June 24, 2013
For 91 Days we lived in Idaho. Famous for its potatoes and little else, this state is easily one of the USA’s most under-appreciated. Amazingly varied, from the fields of the south to the mountain ranges of the north, with some of the country’s most bizarre and remote nature. Lava fields? The continent’s largest sand dune?! If you’re planning a trip there, you’ll find a ton of great information and ideas in our blog. Start reading at the beginning of our adventures, visit our comprehensive index to find something specific, or read one of the articles selected at random, below:
Showing #11 – 20 of 112 Articles
“Which one is it going to be?” I whispered to Jürgen after the pilots had finished up their morning briefing and were beginning to mingle with the passengers. “Hopefully that guy with the handlebar moustache!” As luck would have it, it was. The awesome dude with the handlebar moustache had seen his name on the placard we were holding, and approached us. “Quinn”, he said, putting his hand out. “Eric Quinn”.
Maybe it was all the Mountain Dew we’d been drinking, but Jürgen and I woke up on Saturday morning with an unquenchable thirst for crazy action. “Dude!” I yelled at him. “Extreeeeme!” came his frenzied reply. Mouths frothing, we examined our options. Repelling in the Sawtooths? Lame. Kayaking in Hell’s Canyon? Snooze-ville. But what’s this? An ice cream social in historic Roseberry? Sounds like it’s time to get our party shoes on!
A popular walking loop leads from the Chinook Campground in the Payette National Forest, along the banks of the Sesech River to the majestic Loon Lake. We woke up early on the Sunday of Labor Day weekend to tackle the hike, which impressed us not only with its beauty, but with a fascinating piece of history hidden within the woods.
In 2001, the Boise Cascade Sawmill ceased operations. It had been the largest employer in Cascade and its closure forebode a grim future for the tiny valley town. But Cascade refused to abandon hope; instead, it took a good look at the incredible nature surrounding it, and decided to give itself a makeover. There was no reason this former lumber town couldn’t become a tourist destination.
In the late 19th century, the largest city between San Francisco and Saint Louis was Idaho City — a boomtown constructed after the discovery of gold in the Boise Basin. With a rowdy population of miners from California, Washington, Missouri and China, Idaho City was the kind of place where whiskey was cheap and lives even cheaper.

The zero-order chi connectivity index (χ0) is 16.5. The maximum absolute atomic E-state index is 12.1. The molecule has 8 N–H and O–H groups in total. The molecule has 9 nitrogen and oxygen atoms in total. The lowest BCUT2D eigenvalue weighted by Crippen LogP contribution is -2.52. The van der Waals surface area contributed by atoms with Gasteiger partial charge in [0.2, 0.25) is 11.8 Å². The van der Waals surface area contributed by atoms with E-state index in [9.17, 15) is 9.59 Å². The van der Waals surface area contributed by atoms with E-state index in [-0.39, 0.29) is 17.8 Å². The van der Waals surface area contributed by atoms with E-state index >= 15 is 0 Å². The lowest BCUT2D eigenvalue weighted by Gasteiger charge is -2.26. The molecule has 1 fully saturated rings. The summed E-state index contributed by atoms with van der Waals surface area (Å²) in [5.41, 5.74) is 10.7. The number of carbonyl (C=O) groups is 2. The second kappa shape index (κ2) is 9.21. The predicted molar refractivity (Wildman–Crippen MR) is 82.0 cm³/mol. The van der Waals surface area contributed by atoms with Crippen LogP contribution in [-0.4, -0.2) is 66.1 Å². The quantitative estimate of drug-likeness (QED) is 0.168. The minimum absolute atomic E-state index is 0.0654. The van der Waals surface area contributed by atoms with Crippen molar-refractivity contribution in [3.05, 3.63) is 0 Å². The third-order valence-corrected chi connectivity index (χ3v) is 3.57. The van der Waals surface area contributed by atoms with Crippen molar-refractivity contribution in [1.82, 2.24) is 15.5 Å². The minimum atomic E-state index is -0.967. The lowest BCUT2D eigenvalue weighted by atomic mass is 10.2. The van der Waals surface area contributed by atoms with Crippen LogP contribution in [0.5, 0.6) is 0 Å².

We enjoyed our self-guided walking tour of historic Idaho City immensely, but our favorite house didn’t appear anywhere in the brochure. We decided to just call it the Crazy House, because it’s among the most eccentric structures we’ve seen anywhere in the States.
We always try to visit a cemetery in the places we visit and, whether it’s the baroque elegance of the Recoleta Cemetery in Buenos Aires or the haunting beauty of Savannah’s Bonaventure, they often end up among our most memorable experiences. On our day trip to Idaho City, we hadn’t expected to even visit one cemetery, but ended up spending time in two.
In business for 27 seasons, Cascade Raft & Kayak is the largest whitewater company operating on the Payette River. They had invited us out for a day of rafting, and I had just assumed that my parents — who had come up from Ohio for a short visit — would be content to wait around and read a book while we got wet. Nope! Although my dad had to sit out due to the flu, he only did so very reluctantly. And my mom didn’t hesitate at all.
Whether you’re walking down Lake Street, driving along the Warren Wagon road, cruising by the surprisingly busy airport or sipping a cocktail while overlooking the majestic Payette Lake, one thing is never in doubt: life in McCall is pretty sweet.
33 miles of paved road between Banks and Lowman constitute the Wildlife Canyon Scenic Byway. Although we didn’t see any elk during our trip, they’re a common sight during the winter. Along the road, there’s even a turn-out with binoculars pointed at a large plain called Gallagher Flat, where they especially like to congregate.